The Middle Ages is a period of European history that lasted from the 5th until the 15th centuries. It began with the collapse of the Western Roman Empire, and was followed by the Renaissance and the Age of Discovery. It is the middle period of the traditional division of Western history into Classical, Medieval, and Modern times. The period is subdivided into the Early, High, and Late Middle Ages.
The Early Middle Ages suffered depopulation, deurbanization, and continuing barbarian invasions, which had begun in Late Antiquity. The invaders formed new kingdoms in the remains of the Western Roman Empire. In the 7th century, North Africa and the Middle East, once part of the Eastern Roman Empire (the Byzantine Empire), became an Islamic Empire after conquest by Muhammad's successors. Although there were substantial changes in society and political structures, the break with Antiquity was not complete. The still sizeable Byzantine Empire survived and remained a major power. The empire's law code, the Code of Justinian, was widely admired. In the West, most kingdoms continued some Roman institutions, while monasteries were founded as Christianity expanded in western Europe. The Franks, under the Carolingian dynasty, established an empire covering much of western Europe; the Carolingian Empire endured until the 9th century, when it succumbed to the pressures of invasion — the Vikings from the north; the Magyars from the east, and the Saracens from the south.
During the High Middle Ages, which began after AD 1000, the population of Europe increased greatly as technological and agricultural innovations allowed trade to flourish and crop yields to increase. The major social systems of this period were Manorialism, the organization of peasants into villages which owed rent and labor services to the nobles, in return for their protection; and feudalism, whereby knights and lower-status nobles owed military service to their overlords, in return for the possession of lands and manors. The Crusades, first preached in 1095, were military attempts by western European Christians to regain control of the Middle Eastern Holy Land from the Muslims. Kings became the heads of centralized nation states, imposing law and order, but solidifying the political divisions within Christendom. Intellectual life was marked by scholasticism, a philosophy which emphasized the harmony of faith and reason, and by the founding of universities. The philosophy of Thomas Aquinas, the paintings of Giotto, the poetry of Dante and Chaucer, the travels of Marco Polo, and the architecture of Gothic cathedrals such as Chartres are among the outstanding achievements of this period.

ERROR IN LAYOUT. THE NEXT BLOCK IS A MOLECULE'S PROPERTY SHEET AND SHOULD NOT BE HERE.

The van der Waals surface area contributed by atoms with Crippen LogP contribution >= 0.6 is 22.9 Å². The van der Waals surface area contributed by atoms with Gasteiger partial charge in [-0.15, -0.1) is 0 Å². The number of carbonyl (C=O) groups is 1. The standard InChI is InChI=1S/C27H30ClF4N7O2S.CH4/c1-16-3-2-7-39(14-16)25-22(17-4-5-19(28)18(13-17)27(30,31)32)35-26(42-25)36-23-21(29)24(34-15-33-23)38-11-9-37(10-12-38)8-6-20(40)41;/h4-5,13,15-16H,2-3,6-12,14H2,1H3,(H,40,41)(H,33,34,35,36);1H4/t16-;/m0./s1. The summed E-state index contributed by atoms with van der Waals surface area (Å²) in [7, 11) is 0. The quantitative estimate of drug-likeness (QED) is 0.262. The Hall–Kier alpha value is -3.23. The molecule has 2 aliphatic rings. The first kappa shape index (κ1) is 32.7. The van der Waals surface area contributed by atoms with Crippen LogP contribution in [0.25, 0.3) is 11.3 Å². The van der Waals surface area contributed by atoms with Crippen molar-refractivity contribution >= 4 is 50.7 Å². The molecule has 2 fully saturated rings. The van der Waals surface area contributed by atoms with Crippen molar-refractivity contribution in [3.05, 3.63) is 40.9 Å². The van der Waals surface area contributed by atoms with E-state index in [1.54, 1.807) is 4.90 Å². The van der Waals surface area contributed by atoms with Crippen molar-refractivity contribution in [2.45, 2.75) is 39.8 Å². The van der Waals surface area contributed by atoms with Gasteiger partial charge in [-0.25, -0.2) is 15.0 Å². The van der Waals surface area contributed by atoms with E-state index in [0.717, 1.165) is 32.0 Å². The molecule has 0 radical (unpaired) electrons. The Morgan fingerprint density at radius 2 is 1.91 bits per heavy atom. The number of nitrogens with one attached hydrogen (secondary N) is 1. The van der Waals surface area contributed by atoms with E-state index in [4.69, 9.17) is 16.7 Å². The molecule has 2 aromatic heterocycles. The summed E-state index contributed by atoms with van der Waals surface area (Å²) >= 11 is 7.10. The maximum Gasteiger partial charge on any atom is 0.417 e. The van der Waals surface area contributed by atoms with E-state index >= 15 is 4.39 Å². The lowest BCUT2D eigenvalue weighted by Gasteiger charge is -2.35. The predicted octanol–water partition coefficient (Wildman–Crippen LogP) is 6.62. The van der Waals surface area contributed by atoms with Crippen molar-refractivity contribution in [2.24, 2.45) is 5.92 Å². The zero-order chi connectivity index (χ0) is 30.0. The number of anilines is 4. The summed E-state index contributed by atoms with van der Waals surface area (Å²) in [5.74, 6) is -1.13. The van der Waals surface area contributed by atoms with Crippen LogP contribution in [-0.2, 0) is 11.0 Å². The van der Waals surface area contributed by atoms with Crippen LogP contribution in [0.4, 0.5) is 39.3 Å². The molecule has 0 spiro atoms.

The Palace of Westminster
, also known as the Houses of Parliament
or Westminster Palace
, in London
, is where the two Houses of the Parliament of the United Kingdom
(the House of Lords
and the House of Commons
) meet. The palace lies on the north bank of the River Thames
in the London borough
of the City of Westminster
, close to other government buildings in Whitehall
. The palace's layout is intricate: its existing buildings contain around 1,100 rooms, 100 staircases and 4.8 kilometres (3 mi) of corridors. Although the building mainly dates from the 19th century, remaining elements of the original historic buildings include Westminster Hall
, used today for major public ceremonial events such as lyings in state
, and the Jewel Tower
.Control of the Palace of Westminster and its precincts was for centuries exercised by the Queen's representative, the Lord Great Chamberlain
. By agreement with the Crown
, control passed to the two Houses in 1965. Certain ceremonial rooms continue to be controlled by the Lord Great Chamberlain.After a fire in 1834, the present Houses of Parliament were built over the next 30 years. They were the work of the architect Sir Charles Barry